Monday, 4 February 2013

'No sell-off' for public forests

The government has announced that it will not sell off publicly owned forests in England.

It says it will create a new public body that will hold in trust the nation's forests for future generations.

Environment Secretary Owen Paterson was responding to a report that called the estate a "national asset" that should not be sold off.

He also announced that the policy of selling off 15% of the estate to cover costs would be rescinded.

Mr Paterson gave few details of the new, independent body that would own, maintain and safeguard the public forest estate except that it would be set up in the longer term.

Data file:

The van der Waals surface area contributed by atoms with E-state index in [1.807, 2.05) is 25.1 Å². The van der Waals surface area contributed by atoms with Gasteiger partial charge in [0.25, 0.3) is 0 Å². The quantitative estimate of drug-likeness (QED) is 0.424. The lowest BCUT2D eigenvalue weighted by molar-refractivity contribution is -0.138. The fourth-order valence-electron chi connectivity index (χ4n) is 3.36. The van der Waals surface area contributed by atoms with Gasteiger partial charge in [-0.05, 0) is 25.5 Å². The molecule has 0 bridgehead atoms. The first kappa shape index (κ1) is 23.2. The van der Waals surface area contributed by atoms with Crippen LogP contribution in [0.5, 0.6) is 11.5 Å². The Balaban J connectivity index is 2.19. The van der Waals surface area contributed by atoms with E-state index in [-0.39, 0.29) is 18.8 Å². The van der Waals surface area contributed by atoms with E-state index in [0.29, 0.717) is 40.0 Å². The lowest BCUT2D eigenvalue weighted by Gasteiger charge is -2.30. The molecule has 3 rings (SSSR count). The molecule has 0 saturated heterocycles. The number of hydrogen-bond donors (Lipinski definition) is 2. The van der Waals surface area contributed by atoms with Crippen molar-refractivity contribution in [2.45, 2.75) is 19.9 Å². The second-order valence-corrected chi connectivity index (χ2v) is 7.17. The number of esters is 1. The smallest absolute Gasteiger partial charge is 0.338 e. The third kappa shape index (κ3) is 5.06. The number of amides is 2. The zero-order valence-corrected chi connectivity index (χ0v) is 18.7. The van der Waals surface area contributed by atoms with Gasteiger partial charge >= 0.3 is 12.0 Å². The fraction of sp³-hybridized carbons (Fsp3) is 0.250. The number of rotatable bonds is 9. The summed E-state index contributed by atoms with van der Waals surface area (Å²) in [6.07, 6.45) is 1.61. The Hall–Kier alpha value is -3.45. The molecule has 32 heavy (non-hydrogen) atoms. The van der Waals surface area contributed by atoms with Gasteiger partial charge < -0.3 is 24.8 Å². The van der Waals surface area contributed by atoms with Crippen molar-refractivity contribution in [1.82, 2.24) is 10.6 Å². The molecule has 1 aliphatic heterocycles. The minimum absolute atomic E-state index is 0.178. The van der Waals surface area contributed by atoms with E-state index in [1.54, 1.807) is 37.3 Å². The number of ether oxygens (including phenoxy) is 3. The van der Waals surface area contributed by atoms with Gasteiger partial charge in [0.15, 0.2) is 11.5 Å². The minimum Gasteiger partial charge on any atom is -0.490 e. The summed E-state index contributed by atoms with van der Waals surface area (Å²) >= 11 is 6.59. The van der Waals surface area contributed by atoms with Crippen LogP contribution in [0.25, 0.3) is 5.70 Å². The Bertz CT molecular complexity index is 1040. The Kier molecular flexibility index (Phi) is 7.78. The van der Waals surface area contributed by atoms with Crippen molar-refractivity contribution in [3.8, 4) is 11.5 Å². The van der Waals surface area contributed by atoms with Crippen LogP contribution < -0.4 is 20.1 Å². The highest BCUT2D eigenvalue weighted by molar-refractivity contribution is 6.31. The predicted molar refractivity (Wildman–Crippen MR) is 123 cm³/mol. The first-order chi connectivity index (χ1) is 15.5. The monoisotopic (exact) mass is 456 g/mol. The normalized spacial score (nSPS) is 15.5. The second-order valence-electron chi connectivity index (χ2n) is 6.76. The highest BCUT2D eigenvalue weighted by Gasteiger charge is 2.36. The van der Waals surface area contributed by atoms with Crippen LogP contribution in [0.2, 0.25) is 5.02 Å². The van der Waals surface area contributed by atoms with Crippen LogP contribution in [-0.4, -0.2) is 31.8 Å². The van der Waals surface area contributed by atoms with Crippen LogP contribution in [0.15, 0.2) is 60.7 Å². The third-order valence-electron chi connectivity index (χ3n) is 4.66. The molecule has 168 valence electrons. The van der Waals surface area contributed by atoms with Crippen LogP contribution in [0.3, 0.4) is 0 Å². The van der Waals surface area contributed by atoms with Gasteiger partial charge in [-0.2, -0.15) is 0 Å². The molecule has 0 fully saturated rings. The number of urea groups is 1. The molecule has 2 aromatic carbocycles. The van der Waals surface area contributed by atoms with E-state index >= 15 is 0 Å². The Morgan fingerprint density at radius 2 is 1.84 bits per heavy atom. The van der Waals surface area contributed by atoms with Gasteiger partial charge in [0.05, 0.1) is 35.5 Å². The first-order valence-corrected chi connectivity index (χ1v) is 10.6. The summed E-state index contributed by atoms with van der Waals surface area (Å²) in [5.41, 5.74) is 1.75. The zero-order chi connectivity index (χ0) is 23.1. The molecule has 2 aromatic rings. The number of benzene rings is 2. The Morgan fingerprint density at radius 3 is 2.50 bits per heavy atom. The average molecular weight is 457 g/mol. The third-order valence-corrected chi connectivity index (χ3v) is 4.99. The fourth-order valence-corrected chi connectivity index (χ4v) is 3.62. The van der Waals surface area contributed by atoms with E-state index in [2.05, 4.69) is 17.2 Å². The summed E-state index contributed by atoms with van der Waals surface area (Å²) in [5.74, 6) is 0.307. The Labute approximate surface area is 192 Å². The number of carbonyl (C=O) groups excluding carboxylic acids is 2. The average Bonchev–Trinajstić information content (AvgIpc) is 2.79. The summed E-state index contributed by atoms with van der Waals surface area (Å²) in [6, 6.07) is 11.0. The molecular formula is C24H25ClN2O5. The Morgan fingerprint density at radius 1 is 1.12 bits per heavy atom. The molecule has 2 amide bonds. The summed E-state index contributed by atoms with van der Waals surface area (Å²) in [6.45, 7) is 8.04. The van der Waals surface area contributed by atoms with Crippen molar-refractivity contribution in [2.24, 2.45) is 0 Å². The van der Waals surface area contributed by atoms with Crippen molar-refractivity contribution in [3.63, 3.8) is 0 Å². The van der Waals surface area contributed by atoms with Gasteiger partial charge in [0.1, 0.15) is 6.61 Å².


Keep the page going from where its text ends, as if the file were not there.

"The new body will have greater independence from Government and greater freedom to manage its resources and maximise its income but with the right safeguards in place to operate for the long-term benefit of people, nature and the economy," he said.

The Independent Panel on Forestry (IPF) was established in March 2011 after a ministerial U-turn on plans to dispose of a chunk of its woodlands.

The Rt Rev James Jones, Bishop of Liverpool and who chaired the Panel, welcomed the government's response saying it was an "unequivocal endorsement" of the IPF's recommendations.

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